About The Buzz: Vegetarian Diets Positively Influence Cholesterol Levels?
WHAT THEY’RE SAYING
New research shows a positive association between long-term vegetarian diets and lower total cholesterol levels.
WHY THIS MATTERS
Hyperlipidemia, commonly referred to as high cholesterol, is a term that refers to several disorders that can occur when there is too much fat, or lipid, in the blood. Your body naturally produces cholesterol, but cholesterol also comes from the food you eat.2 Foods such as egg yolks, pastries, red meat, ice cream and cheese all contain cholesterol, fat, saturated fat and trans fats that can raise your blood cholesterol level.2
Hyperlipidemia is a major risk factor for heart disease and stroke.2 When too much lipid is present, it forms a plaque-like substance that builds up in the arteries and causes them to become narrow, making it difficult for blood to pass through.2 This condition, known as atherosclerosis, may lead to high blood pressure. If the plaque breaks off, it can cause a blockage of the vessels and arteries that supply blood to the brain and heart, which can lead to a heart attack or stroke.4
Modifiable risk factors, or factors you can change to alter your risk of developing hyperlipidemia, include your diet, how frequently you are physically active and how much you weigh.1 These modifiable risk factors can influence your total cholesterol level. This level is determined by the sum of three levels:3
- LDL cholesterol: this “bad” cholesterol builds up in the arteries
- HDL cholesterol: the “good” cholesterol that lowers the risk for heart disease
- Triglycerides: another type of fat in the blood
Diet can impact cholesterol levels. Research has demonstrated that vegetarian diets, defined as diets that exclude meat, are associated with lower blood lipid (or “plasma lipid”) levels. Vegetarian diets emphasize the consumption of low-fat, fiber-rich foods like fruit, vegetables, grains and beans.1 Until recently, the long-term affects of vegetarian diets on plasma lipid levels had not been studied.
WHAT THE RESEARCH SHOWS
A recent article published in Nutrition Reviews earlier this year, summarized all research findings to determine the impact of a long-term vegetarian diet on total cholesterol levels. In total, 44 studies that included more than 11,600 participants were part of this analysis. The study demonstrated that consuming a vegetarian diet could help lower total cholesterol levels, and that vegetarians had lower total cholesterol levels than those who consume an omnivorous diet. A healthy total cholesterol levels is one that is below 200 mg/dL. In this study, total cholesterol level was -29 mg/dL lower in vegetarians vs. non-vegetarians (-29 mg/dL for observational studies and -12.5 mg/dL in clinical trials).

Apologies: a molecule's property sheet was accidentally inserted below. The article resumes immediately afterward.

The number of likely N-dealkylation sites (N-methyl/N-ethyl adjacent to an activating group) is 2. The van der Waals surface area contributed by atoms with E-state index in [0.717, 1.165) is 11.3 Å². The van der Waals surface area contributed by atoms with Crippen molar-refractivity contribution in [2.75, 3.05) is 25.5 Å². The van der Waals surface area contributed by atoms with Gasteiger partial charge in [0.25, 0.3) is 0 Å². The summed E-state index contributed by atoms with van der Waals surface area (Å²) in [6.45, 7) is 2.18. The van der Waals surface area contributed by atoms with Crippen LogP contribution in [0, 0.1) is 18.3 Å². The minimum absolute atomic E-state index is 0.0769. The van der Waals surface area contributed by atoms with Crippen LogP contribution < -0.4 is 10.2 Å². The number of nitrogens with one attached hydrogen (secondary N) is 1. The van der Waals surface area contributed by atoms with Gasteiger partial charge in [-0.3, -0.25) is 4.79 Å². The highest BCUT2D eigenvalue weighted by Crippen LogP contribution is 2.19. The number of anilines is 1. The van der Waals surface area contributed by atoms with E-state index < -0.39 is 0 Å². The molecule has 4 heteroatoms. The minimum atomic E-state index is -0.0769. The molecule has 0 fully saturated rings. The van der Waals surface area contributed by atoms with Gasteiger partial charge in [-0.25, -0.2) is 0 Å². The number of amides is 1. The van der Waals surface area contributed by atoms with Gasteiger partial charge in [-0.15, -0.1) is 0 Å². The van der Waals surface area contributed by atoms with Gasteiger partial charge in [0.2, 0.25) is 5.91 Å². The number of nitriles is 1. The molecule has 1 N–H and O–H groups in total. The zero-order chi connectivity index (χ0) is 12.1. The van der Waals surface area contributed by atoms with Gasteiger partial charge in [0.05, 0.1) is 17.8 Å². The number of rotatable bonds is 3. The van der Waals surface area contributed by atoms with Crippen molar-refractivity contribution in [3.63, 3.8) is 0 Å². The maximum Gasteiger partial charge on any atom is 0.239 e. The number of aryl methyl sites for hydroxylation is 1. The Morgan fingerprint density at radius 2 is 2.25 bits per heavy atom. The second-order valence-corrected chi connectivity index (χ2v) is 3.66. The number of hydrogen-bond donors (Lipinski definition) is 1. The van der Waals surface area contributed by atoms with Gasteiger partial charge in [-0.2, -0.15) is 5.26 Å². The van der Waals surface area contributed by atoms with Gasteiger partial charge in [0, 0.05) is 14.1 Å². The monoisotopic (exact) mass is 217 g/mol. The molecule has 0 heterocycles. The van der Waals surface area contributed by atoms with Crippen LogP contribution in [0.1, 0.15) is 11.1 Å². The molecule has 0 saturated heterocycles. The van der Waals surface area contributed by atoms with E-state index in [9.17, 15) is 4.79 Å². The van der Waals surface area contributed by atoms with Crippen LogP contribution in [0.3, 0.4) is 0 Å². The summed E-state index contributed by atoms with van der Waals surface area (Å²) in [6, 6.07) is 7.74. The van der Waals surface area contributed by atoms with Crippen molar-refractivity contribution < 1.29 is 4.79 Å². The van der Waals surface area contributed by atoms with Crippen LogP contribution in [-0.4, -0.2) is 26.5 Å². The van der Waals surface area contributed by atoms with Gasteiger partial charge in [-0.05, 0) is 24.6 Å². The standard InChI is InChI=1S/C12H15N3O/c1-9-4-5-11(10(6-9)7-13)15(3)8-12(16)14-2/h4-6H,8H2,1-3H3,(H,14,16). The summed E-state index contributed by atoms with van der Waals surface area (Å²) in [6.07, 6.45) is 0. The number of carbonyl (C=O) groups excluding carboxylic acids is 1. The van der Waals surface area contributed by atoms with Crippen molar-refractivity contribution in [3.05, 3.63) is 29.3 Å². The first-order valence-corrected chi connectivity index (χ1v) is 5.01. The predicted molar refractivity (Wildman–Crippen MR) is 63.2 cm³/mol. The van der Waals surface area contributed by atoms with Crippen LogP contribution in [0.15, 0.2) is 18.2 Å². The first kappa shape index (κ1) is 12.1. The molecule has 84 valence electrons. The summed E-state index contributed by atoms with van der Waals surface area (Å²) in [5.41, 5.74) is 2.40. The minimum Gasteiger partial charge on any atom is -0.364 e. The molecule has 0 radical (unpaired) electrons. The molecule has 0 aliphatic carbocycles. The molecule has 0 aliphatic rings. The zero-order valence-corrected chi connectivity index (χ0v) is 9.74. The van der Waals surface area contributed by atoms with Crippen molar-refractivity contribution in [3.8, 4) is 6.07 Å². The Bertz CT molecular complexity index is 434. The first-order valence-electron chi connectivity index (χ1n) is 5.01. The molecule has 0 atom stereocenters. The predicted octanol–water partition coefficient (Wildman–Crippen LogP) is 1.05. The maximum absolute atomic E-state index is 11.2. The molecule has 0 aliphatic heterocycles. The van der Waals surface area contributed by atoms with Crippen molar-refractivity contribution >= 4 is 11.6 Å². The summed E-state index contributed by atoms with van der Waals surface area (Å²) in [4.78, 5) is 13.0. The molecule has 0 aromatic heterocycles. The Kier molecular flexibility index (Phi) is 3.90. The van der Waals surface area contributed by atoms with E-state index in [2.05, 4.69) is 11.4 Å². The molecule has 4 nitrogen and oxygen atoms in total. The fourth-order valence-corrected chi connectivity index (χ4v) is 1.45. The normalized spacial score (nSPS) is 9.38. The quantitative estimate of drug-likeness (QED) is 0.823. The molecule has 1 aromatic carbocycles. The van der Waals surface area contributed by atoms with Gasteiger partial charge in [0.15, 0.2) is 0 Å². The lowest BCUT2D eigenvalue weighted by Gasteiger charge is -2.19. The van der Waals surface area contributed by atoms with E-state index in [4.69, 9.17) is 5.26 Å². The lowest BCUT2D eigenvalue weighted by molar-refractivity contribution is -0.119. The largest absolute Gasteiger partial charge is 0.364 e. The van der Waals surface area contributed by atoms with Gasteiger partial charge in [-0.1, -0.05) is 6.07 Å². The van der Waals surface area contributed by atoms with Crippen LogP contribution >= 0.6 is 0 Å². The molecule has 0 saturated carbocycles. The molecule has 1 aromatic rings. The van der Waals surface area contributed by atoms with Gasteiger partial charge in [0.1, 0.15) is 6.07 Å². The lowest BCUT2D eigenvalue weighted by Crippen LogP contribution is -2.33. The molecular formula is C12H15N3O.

Vegetarian diets are often lower in saturated fats and cholesterol, which can lead to measurable differences in total cholesterol levels between vegetarians and non-vegetarians. Additionally, vegetarians had a healthier body composition, which also likely affects blood lipid levels.1
Statins, a type of medication typically prescribed to lower cholesterol, typically reduces LDL cholesterol by -70 mg/dL—a considerable decrease. This study found that on average, a vegetarian diet alone lowers LDL cholesterol –between 12 mg/dL and 23 mg/dL. Because medications and diet can work together to reduce cholesterol, both dietary and pharmacological interventions can be beneficial. In some instances, a physician, registered dietitian and patient may also work together to lower cholesterol through diet alone.
To maintain healthy cholesterol levels, consider the following:
- Cholesterol Monitoring: Physicians recommend that adults have their cholesterol levels checked every 4-6 years. Schedule routine visits to your primary care physician to have your cholesterol checked. It’s important to be aware any changes to your cholesterol level so you can make the necessary lifestyle and dietary changes to get things back on track before running the risk of developing a more serious condition.
- Diet: Consuming a vegetarian diet is not appealing to everyone, and the good news is, you don’t have to be a vegetarian to have healthy cholesterol levels. However, everyone can benefit from adding more fruit and vegetables to their plates. Instead of focusing on servings per day, simply focusing on adding color to your meals and filling half your plate with fruits and veggies during every meal and snack. Also, remember to mix it up a little with all forms of produce – fresh, frozen, canned, dried and 100% juice – it all counts!
- Physical Activity: Aim for moderate to vigorous physical activity for 30 minutes per day, most days of the week, to maintain a healthy lifestyle and healthy weight. Individuals looking to increase physical fitness or lose weight will need to be active for at least 60 minutes per day. For more information, check out our Healthy Weight Management section.
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